It was early October of last year that I first spoke about copy protection and the ongoing The War on Game Pirates. Since then one of the star examples of that article, StarForce, has gone on to generate a grass roots effort against its use; and a few high-profile headlines after threatening to sue journalists for reporting on the alleged harmful effects of the system.
For those of you not familiar with it, StarForce is a rather belligerent anti-piracy measure which installs a hidden driver onto user’s machines as they install a game using the system. This driver is, as described by Boycott StarForce, a driver which “grants ring 0 (system level) privileges to any code under the ring 3 (user level) privileges.
Thus, any virus or trojan can get OS privileges and totally control your system. Since Windows 2000, the Windows line security and stability got enhanced by separating those privileges, but with the Starforce drivers, the old system holes and instabilities are back and any program (or virus) can reach the core of your system by using the Starforce drivers as a backdoor.”
The methods used by StarForce have also caused more direct and tangible issues, both to your correspondent and users littering technical support forums and the Boycott StarForce campaign. Back in October I reported issues with the copy protection system which sees it locking down optical drives and preventing normal use.
Trawl through the tech support forums of games which use the StarForce system (a list of which can be found here) and you will come across seemingly endless streams of users who have had problems which began after they installed a StarForce protected game. You will also find plenty of people who have had no problems at all, which is where StarForce can lay fair claim to some benefit of the doubt.
Strangely you will also find the odd poster in these discussions who has a near fanatical attitude towards dismissing the claims of others. Odd in itself, but fishy when one considers that StarForce PR employees have been found out whilst posting anonymous comments to stories about the system in places such as Slashdot, seemingly posing as Joe User.
StarForce has also said, in a response to my article in fact, that “According to our research those of users [sic] that do run into compatibility problems are beginner-level-hackers that try to go around our protection system.” This speaks wonders about their technical support attitude.
The strange PR tactics do not stop there. In an effort to stifle the row StarForce issued a competition which would apparently solve the problem once and for all. If a user could come to their Moscow offices and prove to their satisfaction that StarForce causes a problem to users system, they would give out a reward. Reading the fine print many users and publications alike commented that the competition might be considered a bit of a joke.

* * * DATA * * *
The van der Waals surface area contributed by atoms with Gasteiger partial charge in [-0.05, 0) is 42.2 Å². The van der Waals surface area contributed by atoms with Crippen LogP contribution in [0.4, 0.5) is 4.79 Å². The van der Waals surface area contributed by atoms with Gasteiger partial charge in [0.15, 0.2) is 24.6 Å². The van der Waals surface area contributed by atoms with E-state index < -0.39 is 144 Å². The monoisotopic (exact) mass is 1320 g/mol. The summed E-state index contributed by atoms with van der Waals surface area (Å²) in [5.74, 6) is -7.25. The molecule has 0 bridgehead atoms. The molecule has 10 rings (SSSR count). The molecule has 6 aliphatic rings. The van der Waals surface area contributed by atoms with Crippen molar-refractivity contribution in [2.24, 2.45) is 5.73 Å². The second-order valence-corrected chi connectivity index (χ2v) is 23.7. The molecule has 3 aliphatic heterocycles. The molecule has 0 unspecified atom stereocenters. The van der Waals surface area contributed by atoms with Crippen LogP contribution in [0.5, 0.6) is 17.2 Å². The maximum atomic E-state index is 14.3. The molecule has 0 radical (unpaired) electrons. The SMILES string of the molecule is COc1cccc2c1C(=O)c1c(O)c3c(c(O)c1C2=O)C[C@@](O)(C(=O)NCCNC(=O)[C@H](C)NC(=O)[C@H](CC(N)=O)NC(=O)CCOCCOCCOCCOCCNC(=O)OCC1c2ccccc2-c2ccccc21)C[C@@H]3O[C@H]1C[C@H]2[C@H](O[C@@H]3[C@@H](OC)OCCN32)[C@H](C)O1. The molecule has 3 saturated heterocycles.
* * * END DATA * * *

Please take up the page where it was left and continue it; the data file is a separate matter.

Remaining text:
StarForce, rather predictably, got no takers, and claimed eternal victory. Yet, for some odd reason, people have continued to have problems no doubt coincidentally while StarForce is about.
The final straw, however, and the action which has once again propelled the company into the public light has been the threatening of journalists with lawsuit for reporting on the ill-effects the system causes. StarForce has sent similar letters to both CNET News and Boing Boing’s Cory Doctorow, a move which has generated them a lot of publicity of late.
The StarForce issue is one which will rage on for months to come, but some publishers have already pulled the system from their games in response to public outcry. The underlying problem which led to StarForce remains, however, and so the need for copy protection systems will only lead publishers to more extreme systems such as hidden drivers and rootkits in the future.
As long as piracy of videogames exist publishers will have the right to protect their products. As we saw with Sony BMG however, the right to protect ones property has to be counter balanced by the consumer’s right to not have these systems interfere with their lives.
While StarForce has never been tested in a lab to determine it as the cause of the problems so many complain about, the fact remains that across the breadth of games which use the system from a variety of developers and publishers; the problems are the same and the only thing each game has in common that could cause these problems is StarForce. The company stuffing its ears and singing “LALALALA!” at the top of its voice will not change this fact.
The Boycott StarForce campaign website and forum is a good place to get more information on StarForce and the campaign against it.
And while we journalists run around tempting lawsuits and pointing fingers, one shouldn’t forget that this is a grass roots campaign: It was started by guys like Larry “Soulcommander” Freese talking to users and publishers alike in his own time in the Ubisoft technical forums, and William “13thHouR” Taggart going in-depth about how the system works. If nothing else this is a good example of online consumer activism.